“Significantly, the cost of renewables have dropped so sharply, that building and operating both solar and wind are, in many places, actually cheaper than simply operating an existing coal or nuclear plant.”
Renewables to capture two-thirds of the $10 trillion the world will invest in new generation through 2040.
Joe RommWind turbines spin behind a field of solar panels in August 2008 near Bitterfeld, Germany. CREDIT:The stunning price drops in wind and solar power have continued. No longer are U.S. solar and wind plants merely cheaper than coal plants — they are also more affordable than new natural gas plants.And this is without subsidies or a price on carbon. Indeed, according to the financial firm Lazard Ltd, in many areas, building and running new renewables is now cheaper than just running old coal and nuclear plants.
The bad news, however, is that while renewables are projected to capture two-thirds of the $10 trillion the world will invest in new generation through 2040, this will not be enough to avoid catastrophic warming, the International Energy Agency (IEA) reports in its latest annual World Energy Outlook.
But let’s start with the good news.
Lazard’s widely-used yearly benchmarking study on the Levelized Cost of Energy (LCOE) — the cost of power from a plant averaged over its entire lifetime — found that, in the United States, utility-scale solar and onshore wind continue to deliver cheaper and cheaper electricity, as the chart above shows.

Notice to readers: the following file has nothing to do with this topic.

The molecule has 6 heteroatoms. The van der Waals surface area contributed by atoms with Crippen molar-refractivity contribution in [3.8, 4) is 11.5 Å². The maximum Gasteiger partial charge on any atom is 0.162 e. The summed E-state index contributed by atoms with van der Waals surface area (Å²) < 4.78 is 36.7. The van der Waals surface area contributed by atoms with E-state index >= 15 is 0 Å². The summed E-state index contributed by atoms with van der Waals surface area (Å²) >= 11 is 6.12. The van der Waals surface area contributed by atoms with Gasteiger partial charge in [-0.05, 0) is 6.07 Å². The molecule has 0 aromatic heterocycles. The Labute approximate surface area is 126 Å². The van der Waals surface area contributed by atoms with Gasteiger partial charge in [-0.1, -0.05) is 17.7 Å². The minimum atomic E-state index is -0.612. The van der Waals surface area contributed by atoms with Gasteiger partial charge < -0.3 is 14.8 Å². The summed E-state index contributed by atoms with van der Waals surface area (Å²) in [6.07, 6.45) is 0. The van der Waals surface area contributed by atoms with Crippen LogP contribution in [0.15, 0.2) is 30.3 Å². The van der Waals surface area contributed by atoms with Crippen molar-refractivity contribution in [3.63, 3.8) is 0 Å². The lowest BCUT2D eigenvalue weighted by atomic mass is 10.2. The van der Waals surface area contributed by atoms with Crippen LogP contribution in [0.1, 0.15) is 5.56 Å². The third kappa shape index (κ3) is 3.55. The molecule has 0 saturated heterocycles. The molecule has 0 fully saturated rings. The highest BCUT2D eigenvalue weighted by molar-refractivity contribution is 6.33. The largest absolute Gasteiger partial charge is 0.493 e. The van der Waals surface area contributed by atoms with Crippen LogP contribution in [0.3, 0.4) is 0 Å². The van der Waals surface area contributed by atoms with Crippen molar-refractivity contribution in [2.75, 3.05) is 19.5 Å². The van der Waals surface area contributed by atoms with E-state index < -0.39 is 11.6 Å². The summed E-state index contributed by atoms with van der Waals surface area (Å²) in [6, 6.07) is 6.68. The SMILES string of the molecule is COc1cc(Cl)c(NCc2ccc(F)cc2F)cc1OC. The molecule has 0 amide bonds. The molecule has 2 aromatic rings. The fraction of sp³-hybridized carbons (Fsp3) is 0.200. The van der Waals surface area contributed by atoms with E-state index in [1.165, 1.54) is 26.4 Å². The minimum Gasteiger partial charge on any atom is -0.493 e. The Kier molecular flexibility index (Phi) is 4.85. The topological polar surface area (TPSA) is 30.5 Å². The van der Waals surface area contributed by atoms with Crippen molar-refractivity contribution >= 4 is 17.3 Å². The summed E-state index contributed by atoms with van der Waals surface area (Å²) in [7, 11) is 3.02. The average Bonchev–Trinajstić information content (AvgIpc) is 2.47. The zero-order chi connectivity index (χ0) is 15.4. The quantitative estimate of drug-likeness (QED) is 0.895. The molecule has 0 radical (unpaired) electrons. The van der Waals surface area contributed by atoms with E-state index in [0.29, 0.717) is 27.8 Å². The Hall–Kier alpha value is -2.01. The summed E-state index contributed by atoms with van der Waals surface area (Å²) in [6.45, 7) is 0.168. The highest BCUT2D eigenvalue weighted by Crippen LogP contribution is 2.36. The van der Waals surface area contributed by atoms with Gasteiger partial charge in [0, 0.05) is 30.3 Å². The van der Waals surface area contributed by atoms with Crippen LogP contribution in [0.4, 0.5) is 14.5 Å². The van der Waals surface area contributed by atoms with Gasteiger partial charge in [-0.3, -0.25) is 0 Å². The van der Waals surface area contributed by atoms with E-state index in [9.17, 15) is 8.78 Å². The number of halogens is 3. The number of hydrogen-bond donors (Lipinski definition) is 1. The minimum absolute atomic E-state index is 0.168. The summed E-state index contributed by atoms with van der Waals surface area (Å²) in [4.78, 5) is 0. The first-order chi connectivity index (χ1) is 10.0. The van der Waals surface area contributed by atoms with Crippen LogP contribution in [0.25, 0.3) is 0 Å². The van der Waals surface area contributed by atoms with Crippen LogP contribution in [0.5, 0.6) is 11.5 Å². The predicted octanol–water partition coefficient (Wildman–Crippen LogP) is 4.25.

The LCOE of onshore wind power has declined 69 percent since 2008 and almost 7 percent since last year. Large-scale solar photovoltaics meanwhile has seen a stunning 88 percent price drop — and 13 percent since 2017.
As a result, both onshore wind farms and big solar projects are both cheaper to build than new natural gas plants.
Significantly, the cost of renewables have dropped so sharply, that building and operating both solar and wind are, in many places, actually cheaper than simply operating an existing coal or nuclear plant.
We have “reached an inflection point” in global power markets, explained George Bilicic, Vice Chair and Global Head of Lazard’s Power, Energy & Infrastructure Group. Moreover, the rapid price drops in storage, especially lithium ion batteries, means “we are beginning to see a clearer path forward for economic viability in storage technologies.”
The bad news, though, is that according to IEA’s latest annual energy report, the sharply declining cost of clean energy, by itself, is not enough to avert catastrophic warming…………………………………..